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format

[fawr-mat]
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noun
  1. the shape and size of a book as determined by the number of times the original sheet has been folded to form the leaves.Compare duodecimo, folio(def 2), octavo, quarto.
  2. the general physical appearance of a book, magazine, or newspaper, such as the typeface, binding, quality of paper, margins, etc.
  3. the organization, plan, style, or type of something: The format of the show allowed for topical and controversial gags.
  4. Computers. the arrangement of data for computer input or output, such as the number and size of fields in a record or the spacing and punctuation of information in a report.
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verb (used with object), for·mat·ted, for·mat·ting.
  1. to plan or provide a format for: to format the annual telethon.
  2. Computers.
    1. to set the format of (input or output): Some word-processing programs format output in a variety of ways.
    2. to prepare (a disk) for writing and reading.
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verb (used without object), for·mat·ted, for·mat·ting.
  1. to devise a format.
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Origin of format

1830–40; < French < Latin (liber) fōrmātus (a book) formed (in a certain way)
Related formsfor·mat·ter, nounpre·for·mat, verb (used with object), pre·for·mat·ted, pre·for·mat·ting.re·for·mat, verb, re·for·mat·ted, re·for·mat·ting.
Dictionary.com Unabridged Based on the Random House Unabridged Dictionary, © Random House, Inc. 2018

Related Words for formatting

desktop, formatting, outputting, typesetting

Examples from the Web for formatting

Contemporary Examples of formatting

Historical Examples of formatting

  • The formatting of the original tables of contents has been normalised.

  • Punctuation, diacritical and formatting markup have been normalized.

    Little Jeanne of France

    Madeline Brandeis

  • Punctuation and formatting are inconsistent in the list of references and in headings.

    British Pomology

    Robert Hogg

  • Capitalization, accents and formatting markup have been normalized.

    Cyrano de Bergerac

    Edmond Rostand

  • Punctuation and formatting markup have been made consistent.

    Advice to Singers

    Frederick James Crowest


British Dictionary definitions for formatting

format

noun
  1. the general appearance of a publication, including type style, paper, binding, etc
  2. an approximate indication of the size of a publication as determined by the number of times the original sheet of paper is folded to make a leafSee also duodecimo, quarto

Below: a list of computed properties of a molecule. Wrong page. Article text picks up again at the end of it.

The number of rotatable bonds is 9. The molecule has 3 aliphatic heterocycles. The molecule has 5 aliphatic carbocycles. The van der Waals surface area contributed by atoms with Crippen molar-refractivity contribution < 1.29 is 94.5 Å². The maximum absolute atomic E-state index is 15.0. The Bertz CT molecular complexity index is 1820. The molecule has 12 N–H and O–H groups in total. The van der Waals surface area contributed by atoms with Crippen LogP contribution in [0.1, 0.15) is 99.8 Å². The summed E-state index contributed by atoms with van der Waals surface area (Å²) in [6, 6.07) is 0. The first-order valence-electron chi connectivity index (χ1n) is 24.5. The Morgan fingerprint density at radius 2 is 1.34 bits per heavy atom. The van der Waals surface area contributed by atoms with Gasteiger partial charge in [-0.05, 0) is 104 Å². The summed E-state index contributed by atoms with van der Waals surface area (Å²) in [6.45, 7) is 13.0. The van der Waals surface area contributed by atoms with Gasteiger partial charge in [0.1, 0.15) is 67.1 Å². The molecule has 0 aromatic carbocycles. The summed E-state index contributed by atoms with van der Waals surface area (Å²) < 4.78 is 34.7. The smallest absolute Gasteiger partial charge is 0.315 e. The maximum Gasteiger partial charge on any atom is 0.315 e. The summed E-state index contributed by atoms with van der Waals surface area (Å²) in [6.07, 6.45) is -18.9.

3. style, plan, or arrangement, as of a television programme
  4. computing
    1. the defined arrangement of data encoded in a file or for example on magnetic disk or CD-ROM, essential for the correct recording and recovery of data on different devices
    2. the arrangement of text on printed output or a display screen, or a coded description of such an arrangement
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verb -mats, -matting or -matted (tr)
  1. to arrange (a book, page, etc) into a specified format
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Word Origin for format

C19: via French from German, from Latin liber formātus volume formed
Collins English Dictionary - Complete & Unabridged 2012 Digital Edition © William Collins Sons & Co. Ltd. 1979, 1986 © HarperCollins Publishers 1998, 2000, 2003, 2005, 2006, 2007, 2009, 2012

Word Origin and History for formatting

format

n.

1840, via French format (18c.), ultimately from Modern Latin liber formatus "a book formed" (in such and such a way), referring to shape, size; from past participle of formare "to form" (see form (v.)).

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format

v.

used chiefly of computers, 1964, from format (n.). Related: Formatted; formatting.

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Online Etymology Dictionary, © 2010 Douglas Harper

formatting in Science

format

[fôrmăt′]
Noun
  1. The arrangement of data for storage or display.
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Verb
  1. To divide a disk into marked sectors so that it may store data.
  2. To determine the arrangement of data for storage or display.
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The American Heritage® Science Dictionary Copyright © 2011. Published by Houghton Mifflin Harcourt Publishing Company. All rights reserved.